Keys to the Past

Green Castle (Akeld)

A large mound with a rampart along the north-west and south-west sites can be seen at this site. It is located in a well-defended position on a bend of a stream. The mound may be of natural origin, but the large ditch on its north and west side are man made. Its appearance explains its local name of 'Cup and Saucer'. It is probably a medieval castle of a form known as a ringwork. A small fortified tower, probably built of wood, may have been built on top of the mound, and a wooden palisade placed round the edge. These structures are most commonly built in the late 11th and 12th century. However, two coins belonging to the reign of Edward I (1239-1307) have been found there, showing that it may have been use into the early 14th century. A cup marked stone has been recorded on a stone near the entrance to the ringwork. This is a Scheduled Monument protected by law.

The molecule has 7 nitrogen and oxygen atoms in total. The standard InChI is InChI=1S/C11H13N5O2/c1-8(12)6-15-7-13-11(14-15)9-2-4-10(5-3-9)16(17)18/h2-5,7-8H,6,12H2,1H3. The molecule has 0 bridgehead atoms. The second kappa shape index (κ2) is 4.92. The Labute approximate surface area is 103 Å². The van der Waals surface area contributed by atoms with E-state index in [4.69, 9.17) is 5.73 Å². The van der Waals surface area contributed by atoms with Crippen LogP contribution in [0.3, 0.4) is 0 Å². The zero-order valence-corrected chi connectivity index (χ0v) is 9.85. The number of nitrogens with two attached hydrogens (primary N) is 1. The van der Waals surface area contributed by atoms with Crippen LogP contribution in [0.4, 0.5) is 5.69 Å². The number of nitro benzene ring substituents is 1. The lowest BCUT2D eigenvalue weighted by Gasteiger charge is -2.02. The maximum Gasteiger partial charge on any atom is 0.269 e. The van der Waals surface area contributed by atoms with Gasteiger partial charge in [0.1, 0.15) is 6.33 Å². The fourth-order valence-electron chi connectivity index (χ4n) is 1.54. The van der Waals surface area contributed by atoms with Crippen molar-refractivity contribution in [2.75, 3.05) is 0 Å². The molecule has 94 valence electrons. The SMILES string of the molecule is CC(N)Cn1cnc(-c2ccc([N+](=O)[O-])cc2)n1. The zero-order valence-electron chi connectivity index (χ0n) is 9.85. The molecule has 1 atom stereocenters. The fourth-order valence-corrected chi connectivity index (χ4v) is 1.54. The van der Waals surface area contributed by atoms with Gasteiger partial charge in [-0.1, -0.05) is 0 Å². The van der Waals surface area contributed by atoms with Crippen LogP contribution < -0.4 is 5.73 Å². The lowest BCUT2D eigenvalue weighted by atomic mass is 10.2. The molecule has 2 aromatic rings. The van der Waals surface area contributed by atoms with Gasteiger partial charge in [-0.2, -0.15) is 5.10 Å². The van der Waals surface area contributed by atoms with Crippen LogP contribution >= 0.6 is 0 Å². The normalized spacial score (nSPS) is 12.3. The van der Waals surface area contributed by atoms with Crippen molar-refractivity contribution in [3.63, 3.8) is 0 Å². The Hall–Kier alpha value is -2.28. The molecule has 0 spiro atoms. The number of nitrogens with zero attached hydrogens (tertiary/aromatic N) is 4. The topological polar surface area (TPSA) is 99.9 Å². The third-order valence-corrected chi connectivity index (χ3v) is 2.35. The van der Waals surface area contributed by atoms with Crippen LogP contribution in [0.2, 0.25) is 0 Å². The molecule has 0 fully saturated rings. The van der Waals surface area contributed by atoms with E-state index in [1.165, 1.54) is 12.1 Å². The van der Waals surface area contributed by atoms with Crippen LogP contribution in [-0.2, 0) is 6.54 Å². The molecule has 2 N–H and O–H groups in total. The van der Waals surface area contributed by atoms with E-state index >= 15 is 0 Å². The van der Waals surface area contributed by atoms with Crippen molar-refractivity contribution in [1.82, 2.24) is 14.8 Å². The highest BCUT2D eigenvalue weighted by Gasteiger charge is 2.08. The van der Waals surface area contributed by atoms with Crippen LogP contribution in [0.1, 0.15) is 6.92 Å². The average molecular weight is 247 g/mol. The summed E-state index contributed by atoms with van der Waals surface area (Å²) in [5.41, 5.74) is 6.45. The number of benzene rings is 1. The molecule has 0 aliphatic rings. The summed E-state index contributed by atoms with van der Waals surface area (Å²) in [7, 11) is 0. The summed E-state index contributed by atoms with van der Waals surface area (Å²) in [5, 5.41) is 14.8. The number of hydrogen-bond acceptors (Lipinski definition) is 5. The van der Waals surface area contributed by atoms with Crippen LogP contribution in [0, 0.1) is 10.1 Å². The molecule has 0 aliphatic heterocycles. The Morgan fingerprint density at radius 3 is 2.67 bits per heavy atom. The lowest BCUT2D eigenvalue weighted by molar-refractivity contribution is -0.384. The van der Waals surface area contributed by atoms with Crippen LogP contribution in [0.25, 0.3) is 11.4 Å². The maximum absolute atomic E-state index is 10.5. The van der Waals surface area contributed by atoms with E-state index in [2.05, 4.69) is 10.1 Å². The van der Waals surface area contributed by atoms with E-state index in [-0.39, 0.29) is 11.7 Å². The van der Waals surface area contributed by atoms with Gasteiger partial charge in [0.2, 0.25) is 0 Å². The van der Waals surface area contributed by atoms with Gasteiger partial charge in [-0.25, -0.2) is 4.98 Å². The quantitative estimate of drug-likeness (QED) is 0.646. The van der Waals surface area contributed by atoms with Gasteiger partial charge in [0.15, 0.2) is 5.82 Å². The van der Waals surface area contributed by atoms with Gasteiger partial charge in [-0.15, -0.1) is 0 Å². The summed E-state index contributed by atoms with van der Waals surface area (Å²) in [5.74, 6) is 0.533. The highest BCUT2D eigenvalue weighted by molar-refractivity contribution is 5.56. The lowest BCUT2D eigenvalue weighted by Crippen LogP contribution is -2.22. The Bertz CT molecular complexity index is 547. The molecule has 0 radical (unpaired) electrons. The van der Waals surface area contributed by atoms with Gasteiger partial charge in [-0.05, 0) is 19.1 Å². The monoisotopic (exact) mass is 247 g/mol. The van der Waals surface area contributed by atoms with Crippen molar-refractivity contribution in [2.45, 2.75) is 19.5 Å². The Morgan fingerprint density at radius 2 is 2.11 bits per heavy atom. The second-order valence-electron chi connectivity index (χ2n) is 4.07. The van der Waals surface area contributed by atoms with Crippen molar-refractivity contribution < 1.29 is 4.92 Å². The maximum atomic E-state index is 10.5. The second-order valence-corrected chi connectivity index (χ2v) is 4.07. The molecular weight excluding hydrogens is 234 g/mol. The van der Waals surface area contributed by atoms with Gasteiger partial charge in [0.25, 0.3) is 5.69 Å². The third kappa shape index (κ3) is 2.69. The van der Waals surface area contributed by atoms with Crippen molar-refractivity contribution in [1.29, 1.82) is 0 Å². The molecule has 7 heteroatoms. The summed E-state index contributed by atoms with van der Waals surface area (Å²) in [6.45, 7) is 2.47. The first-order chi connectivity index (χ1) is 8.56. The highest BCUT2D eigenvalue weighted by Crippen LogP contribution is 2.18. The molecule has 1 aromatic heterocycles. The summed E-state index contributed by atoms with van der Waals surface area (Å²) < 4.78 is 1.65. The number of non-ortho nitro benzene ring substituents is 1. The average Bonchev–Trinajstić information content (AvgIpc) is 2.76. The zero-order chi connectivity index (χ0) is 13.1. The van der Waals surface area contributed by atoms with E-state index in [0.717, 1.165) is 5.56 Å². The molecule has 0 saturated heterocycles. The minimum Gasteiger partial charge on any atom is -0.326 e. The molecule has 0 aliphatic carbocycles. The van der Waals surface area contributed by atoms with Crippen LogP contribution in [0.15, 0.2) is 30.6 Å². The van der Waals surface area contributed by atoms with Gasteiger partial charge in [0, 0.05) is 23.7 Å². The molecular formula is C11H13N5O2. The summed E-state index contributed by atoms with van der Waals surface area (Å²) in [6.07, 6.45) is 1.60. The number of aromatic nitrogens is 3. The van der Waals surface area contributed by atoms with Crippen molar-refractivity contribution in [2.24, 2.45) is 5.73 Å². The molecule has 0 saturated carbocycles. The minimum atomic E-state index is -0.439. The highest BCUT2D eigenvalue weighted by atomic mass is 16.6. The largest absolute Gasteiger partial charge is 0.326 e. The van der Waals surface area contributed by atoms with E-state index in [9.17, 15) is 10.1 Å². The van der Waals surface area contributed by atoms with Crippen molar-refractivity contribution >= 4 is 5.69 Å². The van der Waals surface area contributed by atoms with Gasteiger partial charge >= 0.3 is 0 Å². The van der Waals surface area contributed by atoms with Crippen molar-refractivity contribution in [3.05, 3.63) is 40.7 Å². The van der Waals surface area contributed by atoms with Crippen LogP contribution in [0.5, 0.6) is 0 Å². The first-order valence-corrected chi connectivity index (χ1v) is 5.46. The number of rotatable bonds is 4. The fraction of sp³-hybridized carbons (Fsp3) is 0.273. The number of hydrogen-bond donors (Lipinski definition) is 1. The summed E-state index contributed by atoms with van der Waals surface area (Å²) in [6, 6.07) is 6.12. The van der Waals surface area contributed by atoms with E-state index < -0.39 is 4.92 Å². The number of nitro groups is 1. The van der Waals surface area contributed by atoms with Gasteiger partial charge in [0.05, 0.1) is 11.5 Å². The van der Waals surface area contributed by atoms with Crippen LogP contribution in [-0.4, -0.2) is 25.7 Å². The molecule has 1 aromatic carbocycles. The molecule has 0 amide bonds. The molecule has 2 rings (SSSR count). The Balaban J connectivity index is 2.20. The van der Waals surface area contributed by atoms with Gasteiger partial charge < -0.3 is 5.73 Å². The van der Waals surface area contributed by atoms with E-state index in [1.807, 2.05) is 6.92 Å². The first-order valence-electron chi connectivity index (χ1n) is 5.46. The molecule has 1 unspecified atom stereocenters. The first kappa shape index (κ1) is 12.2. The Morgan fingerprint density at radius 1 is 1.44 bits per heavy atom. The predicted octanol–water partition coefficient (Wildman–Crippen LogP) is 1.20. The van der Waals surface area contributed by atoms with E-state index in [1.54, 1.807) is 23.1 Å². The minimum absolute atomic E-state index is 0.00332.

Reference number:N1547
Historical period: Medieval (1066 to 1540)
Legal status:Scheduled Ancient Monument

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See also:
Source of Reference
Local History of Akeld


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Please note that this information has been compiled from a number of different sources. Durham County Council and Northumberland County Council can accept no responsibility for any inaccuracy contained therein. If you wish to use/copy any of the images, please ensure that you read the Copyright information provided.